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PTSD in healthcare teams: the importance of resilience. Positive work space some ideas to create one

Updated: Dec 8, 2023


PTSD in nursing teams: the importance of resilience. Positive work space some ideas to create one. Creating a positive mental health space at work


There's no escaping the fact that our jobs and our mental health are connected. Over half of workers state that their work impacts their mental health, and not usually a positive one.


People taking time off from work for mental health reasons is on the rise, yet the subject of mental health in the workplace is rarely spoken about and is often swept under the carpet.


In a post-pandemic world, this isn't good enough. The effects of the pandemic are still being realized, and the world must learn a valuable lesson in supporting others during their time of need.



Who is responsible for mental health in the workplace?

Within the workplace, it is the employer's responsibility to make sure they are looking after their employee's mental health. They need to make sure they are creating a decent, safe working environment and supporting staff when required to help prevent staff illness due to mental health. That being said, the employee is ultimately responsible for their well-being and seeking help when needed.



Why is mental health important at work?


If employers care about their employee's mental health, they will want a workforce that can look after their physical, emotional, and mental health needs at home and work.


Employees should feel comfortable expressing their concerns about work-related stress, burnout, anxiety, and other work-related mental health struggles without fear of isolation or stigma. Although some workplaces are moving forward with their understanding of mental health and its impacts, there is still a long way to go before most people feel comfortable discussing these issues with their bosses.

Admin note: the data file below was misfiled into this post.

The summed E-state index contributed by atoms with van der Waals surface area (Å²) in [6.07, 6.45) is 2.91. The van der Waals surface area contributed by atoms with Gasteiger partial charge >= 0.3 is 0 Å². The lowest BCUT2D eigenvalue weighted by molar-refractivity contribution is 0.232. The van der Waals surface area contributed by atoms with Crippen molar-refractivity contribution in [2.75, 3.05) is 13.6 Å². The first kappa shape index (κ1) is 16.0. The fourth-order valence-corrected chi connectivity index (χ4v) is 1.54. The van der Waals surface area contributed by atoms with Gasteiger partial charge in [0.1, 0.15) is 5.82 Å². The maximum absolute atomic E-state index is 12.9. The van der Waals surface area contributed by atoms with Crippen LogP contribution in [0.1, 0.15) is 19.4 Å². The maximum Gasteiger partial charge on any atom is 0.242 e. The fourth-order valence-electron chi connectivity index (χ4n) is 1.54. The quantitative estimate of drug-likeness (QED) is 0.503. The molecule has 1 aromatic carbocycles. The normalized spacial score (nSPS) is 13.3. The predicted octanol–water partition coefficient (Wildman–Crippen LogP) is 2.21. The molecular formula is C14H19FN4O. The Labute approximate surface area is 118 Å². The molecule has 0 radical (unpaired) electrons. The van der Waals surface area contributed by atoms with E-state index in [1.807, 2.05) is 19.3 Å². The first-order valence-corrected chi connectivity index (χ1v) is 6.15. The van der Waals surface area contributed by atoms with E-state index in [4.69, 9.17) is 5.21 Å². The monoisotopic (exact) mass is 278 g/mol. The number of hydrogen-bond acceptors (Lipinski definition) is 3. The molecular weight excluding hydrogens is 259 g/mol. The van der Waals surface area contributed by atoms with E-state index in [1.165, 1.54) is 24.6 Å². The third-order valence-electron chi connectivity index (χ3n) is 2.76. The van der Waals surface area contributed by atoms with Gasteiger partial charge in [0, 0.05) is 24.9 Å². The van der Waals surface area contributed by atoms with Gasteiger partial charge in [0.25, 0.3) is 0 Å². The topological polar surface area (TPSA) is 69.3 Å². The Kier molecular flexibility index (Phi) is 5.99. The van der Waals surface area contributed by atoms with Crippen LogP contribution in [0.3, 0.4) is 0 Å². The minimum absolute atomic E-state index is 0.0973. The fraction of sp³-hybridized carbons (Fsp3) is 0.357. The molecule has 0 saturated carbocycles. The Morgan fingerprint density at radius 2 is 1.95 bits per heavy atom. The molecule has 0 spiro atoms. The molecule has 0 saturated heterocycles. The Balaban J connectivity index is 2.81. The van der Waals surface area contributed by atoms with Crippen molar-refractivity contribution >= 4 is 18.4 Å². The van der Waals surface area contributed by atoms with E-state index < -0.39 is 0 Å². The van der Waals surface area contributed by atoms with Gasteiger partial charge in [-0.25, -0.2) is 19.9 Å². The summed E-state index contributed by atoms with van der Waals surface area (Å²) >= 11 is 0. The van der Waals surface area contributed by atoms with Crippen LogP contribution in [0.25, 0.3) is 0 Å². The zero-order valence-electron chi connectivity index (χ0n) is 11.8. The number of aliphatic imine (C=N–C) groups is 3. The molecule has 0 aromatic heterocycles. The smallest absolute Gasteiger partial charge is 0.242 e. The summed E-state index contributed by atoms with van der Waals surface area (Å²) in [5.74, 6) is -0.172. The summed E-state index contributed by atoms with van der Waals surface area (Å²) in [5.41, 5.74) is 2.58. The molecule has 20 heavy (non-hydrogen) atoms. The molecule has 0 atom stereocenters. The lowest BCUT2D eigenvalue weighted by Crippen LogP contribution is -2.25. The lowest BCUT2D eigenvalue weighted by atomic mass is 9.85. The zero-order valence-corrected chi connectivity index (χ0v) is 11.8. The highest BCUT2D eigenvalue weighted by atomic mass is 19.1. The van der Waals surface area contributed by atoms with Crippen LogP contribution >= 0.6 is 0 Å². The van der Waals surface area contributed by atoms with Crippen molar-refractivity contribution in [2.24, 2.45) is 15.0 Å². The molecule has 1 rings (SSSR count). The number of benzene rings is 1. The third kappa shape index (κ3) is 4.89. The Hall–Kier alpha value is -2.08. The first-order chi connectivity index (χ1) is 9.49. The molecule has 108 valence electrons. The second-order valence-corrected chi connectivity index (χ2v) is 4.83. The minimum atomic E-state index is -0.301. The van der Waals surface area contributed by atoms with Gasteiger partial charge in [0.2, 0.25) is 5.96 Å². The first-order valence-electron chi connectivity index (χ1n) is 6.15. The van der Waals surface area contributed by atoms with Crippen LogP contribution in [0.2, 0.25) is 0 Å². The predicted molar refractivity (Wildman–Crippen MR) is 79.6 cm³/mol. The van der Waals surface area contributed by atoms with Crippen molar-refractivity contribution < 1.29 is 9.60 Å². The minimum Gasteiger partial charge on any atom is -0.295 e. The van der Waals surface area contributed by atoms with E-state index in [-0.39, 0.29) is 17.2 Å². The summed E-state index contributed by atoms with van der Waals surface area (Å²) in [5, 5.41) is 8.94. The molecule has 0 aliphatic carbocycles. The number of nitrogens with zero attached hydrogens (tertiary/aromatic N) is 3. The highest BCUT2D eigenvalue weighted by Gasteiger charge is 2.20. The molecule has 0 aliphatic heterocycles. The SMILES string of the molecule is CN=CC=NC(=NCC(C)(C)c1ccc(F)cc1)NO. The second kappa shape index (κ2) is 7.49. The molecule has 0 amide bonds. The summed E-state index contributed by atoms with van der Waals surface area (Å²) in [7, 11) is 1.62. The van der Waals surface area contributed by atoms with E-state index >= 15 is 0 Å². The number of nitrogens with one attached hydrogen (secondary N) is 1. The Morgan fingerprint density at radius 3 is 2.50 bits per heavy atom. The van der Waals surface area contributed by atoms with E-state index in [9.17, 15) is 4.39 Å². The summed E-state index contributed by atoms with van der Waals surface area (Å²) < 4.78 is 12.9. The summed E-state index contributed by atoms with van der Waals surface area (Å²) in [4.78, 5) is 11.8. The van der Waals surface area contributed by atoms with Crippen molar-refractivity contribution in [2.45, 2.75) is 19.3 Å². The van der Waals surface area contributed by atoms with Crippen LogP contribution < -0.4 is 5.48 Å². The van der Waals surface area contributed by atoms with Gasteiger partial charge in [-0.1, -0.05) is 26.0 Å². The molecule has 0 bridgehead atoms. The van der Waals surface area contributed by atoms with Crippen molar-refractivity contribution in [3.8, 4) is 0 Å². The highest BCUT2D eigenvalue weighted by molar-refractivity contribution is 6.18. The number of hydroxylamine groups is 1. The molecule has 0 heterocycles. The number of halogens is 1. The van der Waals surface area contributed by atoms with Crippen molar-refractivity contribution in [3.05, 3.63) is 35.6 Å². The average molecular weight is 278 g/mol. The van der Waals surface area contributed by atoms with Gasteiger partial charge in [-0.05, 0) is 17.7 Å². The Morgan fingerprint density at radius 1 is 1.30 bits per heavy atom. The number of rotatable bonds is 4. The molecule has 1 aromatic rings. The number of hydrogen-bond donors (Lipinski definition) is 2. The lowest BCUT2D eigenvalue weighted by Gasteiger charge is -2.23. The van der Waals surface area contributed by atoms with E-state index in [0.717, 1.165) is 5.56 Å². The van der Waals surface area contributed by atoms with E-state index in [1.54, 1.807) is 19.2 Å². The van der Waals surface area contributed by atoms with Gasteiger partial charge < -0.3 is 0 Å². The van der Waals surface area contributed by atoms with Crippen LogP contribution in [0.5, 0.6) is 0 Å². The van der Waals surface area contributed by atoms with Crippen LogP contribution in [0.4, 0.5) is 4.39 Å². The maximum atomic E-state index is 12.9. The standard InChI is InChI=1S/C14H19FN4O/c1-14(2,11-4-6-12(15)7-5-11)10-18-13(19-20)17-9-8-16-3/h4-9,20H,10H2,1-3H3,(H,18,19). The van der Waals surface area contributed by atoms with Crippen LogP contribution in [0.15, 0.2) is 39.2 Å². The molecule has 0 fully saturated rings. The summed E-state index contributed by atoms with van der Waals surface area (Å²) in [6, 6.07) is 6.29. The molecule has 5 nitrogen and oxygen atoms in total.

Ways to create a positive mental health workplace

Reduce the stigma- Make talking about mental health the norm. Discuss stress management and self-care techniques in meetings and have general check-ins with each other at work to show support.

  1. Practice a healthy work/life balance- Set boundaries for yourself and try not to take work home. Make sure you take breaks and sit down to eat your lunch correctly. Enjoy time with your family without thinking about returning to work on Monday morning.

  2. Some workplaces offer additional mental health services through apps or blocks of counselling sessions; take advantage of these services if you need to or suggest to your boss that a service like this may help improve staff well-being in your workplace.

  3. Please talk with your boss about making mental health days acceptable and maybe offering a small number of days workers can take each year to look after their mental health.

 


The key is to keep talking

If people don't openly talk about mental health, the stigma surrounding it will never change. It is everyone's responsibility to help be the change they want to see.



The power of talking can sometimes be hugely underestimated. Talking could include:


● Discussing your own mental health and how you've overcome barriers

● How you can improve well-being at your workplace

● General chats with colleagues, finding out about their lives and how they are


 

Reflection

  1. How is mental health perceived at your workplace?

  2. What could you do to help improve mental health at your workplace?

  3. Do you feel able to take mental health days when you need them?

References

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